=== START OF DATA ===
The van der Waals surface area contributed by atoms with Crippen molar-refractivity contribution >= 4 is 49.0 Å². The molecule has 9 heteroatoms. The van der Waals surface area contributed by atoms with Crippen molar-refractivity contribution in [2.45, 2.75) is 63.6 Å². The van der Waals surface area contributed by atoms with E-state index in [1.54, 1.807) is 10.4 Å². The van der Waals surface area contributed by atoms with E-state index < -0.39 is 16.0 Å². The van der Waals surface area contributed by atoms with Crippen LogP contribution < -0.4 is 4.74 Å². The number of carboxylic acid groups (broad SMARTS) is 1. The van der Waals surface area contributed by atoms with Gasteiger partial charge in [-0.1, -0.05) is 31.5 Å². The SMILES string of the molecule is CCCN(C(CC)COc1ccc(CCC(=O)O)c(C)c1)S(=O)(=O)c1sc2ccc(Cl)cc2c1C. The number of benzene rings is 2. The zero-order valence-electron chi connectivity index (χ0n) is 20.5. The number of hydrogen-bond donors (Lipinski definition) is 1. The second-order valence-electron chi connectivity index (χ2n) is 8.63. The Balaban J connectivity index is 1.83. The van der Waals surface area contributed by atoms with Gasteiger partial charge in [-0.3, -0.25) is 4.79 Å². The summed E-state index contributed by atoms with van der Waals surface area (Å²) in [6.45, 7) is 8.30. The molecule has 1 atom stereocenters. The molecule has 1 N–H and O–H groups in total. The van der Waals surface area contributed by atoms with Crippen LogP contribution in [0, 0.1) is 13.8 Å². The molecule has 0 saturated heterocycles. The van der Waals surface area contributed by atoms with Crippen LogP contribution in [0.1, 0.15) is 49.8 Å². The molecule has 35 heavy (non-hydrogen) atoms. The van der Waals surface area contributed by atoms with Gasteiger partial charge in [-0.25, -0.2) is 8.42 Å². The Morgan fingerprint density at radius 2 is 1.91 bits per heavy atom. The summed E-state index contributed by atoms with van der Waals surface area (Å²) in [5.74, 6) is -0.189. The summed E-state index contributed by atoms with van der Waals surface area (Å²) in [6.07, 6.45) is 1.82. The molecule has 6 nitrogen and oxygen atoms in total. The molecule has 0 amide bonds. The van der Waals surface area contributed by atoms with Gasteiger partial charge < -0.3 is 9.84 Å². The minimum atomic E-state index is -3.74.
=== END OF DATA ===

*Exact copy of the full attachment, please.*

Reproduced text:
The van der Waals surface area contributed by atoms with Crippen molar-refractivity contribution >= 4 is 49.0 Å². The molecule has 9 heteroatoms. The van der Waals surface area contributed by atoms with Crippen molar-refractivity contribution in [2.45, 2.75) is 63.6 Å². The van der Waals surface area contributed by atoms with E-state index in [1.54, 1.807) is 10.4 Å². The van der Waals surface area contributed by atoms with E-state index < -0.39 is 16.0 Å². The van der Waals surface area contributed by atoms with Crippen LogP contribution < -0.4 is 4.74 Å². The number of carboxylic acid groups (broad SMARTS) is 1. The van der Waals surface area contributed by atoms with Gasteiger partial charge in [-0.1, -0.05) is 31.5 Å². The SMILES string of the molecule is CCCN(C(CC)COc1ccc(CCC(=O)O)c(C)c1)S(=O)(=O)c1sc2ccc(Cl)cc2c1C. The number of benzene rings is 2. The zero-order valence-electron chi connectivity index (χ0n) is 20.5. The number of hydrogen-bond donors (Lipinski definition) is 1. The second-order valence-electron chi connectivity index (χ2n) is 8.63. The Balaban J connectivity index is 1.83. The van der Waals surface area contributed by atoms with Gasteiger partial charge in [-0.3, -0.25) is 4.79 Å². The summed E-state index contributed by atoms with van der Waals surface area (Å²) in [6.45, 7) is 8.30. The molecule has 1 atom stereocenters. The molecule has 1 N–H and O–H groups in total. The van der Waals surface area contributed by atoms with Crippen LogP contribution in [0, 0.1) is 13.8 Å². The molecule has 0 saturated heterocycles. The van der Waals surface area contributed by atoms with Crippen LogP contribution in [0.1, 0.15) is 49.8 Å². The molecule has 35 heavy (non-hydrogen) atoms. The van der Waals surface area contributed by atoms with Gasteiger partial charge in [-0.25, -0.2) is 8.42 Å². The Morgan fingerprint density at radius 2 is 1.91 bits per heavy atom. The summed E-state index contributed by atoms with van der Waals surface area (Å²) in [5.74, 6) is -0.189. The summed E-state index contributed by atoms with van der Waals surface area (Å²) in [6.07, 6.45) is 1.82. The molecule has 6 nitrogen and oxygen atoms in total. The molecule has 0 amide bonds. The van der Waals surface area contributed by atoms with Gasteiger partial charge < -0.3 is 9.84 Å². The minimum atomic E-state index is -3.74.